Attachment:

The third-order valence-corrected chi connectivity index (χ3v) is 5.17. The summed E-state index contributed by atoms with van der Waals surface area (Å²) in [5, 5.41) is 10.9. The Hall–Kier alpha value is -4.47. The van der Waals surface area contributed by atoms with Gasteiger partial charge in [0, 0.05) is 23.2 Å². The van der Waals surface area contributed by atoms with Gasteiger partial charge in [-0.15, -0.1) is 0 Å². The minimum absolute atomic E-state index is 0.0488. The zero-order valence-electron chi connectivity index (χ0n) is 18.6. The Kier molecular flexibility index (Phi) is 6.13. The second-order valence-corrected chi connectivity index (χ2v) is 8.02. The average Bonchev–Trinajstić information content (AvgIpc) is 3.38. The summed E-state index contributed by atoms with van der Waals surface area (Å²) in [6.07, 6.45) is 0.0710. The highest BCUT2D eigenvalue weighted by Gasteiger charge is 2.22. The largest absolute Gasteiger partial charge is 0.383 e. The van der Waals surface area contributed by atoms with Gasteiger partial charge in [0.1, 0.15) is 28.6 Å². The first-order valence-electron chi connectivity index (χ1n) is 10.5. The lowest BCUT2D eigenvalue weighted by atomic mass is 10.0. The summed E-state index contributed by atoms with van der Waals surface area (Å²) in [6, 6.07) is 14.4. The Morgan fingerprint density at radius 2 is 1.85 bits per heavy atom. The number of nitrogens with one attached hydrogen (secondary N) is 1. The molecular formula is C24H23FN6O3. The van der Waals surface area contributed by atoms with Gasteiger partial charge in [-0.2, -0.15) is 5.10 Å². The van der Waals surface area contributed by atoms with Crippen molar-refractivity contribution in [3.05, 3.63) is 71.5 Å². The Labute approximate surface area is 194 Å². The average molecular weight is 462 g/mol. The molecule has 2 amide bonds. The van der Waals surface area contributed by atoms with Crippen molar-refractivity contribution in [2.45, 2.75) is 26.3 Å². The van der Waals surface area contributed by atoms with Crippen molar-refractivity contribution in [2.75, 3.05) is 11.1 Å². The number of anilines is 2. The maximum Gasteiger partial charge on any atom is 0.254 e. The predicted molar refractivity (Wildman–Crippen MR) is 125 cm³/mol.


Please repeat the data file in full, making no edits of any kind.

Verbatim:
The third-order valence-corrected chi connectivity index (χ3v) is 5.17. The summed E-state index contributed by atoms with van der Waals surface area (Å²) in [5, 5.41) is 10.9. The Hall–Kier alpha value is -4.47. The van der Waals surface area contributed by atoms with Gasteiger partial charge in [0, 0.05) is 23.2 Å². The van der Waals surface area contributed by atoms with Gasteiger partial charge in [-0.15, -0.1) is 0 Å². The minimum absolute atomic E-state index is 0.0488. The zero-order valence-electron chi connectivity index (χ0n) is 18.6. The Kier molecular flexibility index (Phi) is 6.13. The second-order valence-corrected chi connectivity index (χ2v) is 8.02. The average Bonchev–Trinajstić information content (AvgIpc) is 3.38. The summed E-state index contributed by atoms with van der Waals surface area (Å²) in [6.07, 6.45) is 0.0710. The highest BCUT2D eigenvalue weighted by Gasteiger charge is 2.22. The largest absolute Gasteiger partial charge is 0.383 e. The van der Waals surface area contributed by atoms with Gasteiger partial charge in [0.1, 0.15) is 28.6 Å². The first-order valence-electron chi connectivity index (χ1n) is 10.5. The lowest BCUT2D eigenvalue weighted by atomic mass is 10.0. The summed E-state index contributed by atoms with van der Waals surface area (Å²) in [6, 6.07) is 14.4. The Morgan fingerprint density at radius 2 is 1.85 bits per heavy atom. The number of nitrogens with one attached hydrogen (secondary N) is 1. The molecular formula is C24H23FN6O3. The van der Waals surface area contributed by atoms with Gasteiger partial charge in [-0.2, -0.15) is 5.10 Å². The van der Waals surface area contributed by atoms with Crippen molar-refractivity contribution in [3.05, 3.63) is 71.5 Å². The Labute approximate surface area is 194 Å². The average molecular weight is 462 g/mol. The molecule has 2 amide bonds. The van der Waals surface area contributed by atoms with Crippen molar-refractivity contribution in [2.45, 2.75) is 26.3 Å². The van der Waals surface area contributed by atoms with Crippen molar-refractivity contribution in [2.75, 3.05) is 11.1 Å². The number of anilines is 2. The maximum Gasteiger partial charge on any atom is 0.254 e. The predicted molar refractivity (Wildman–Crippen MR) is 125 cm³/mol.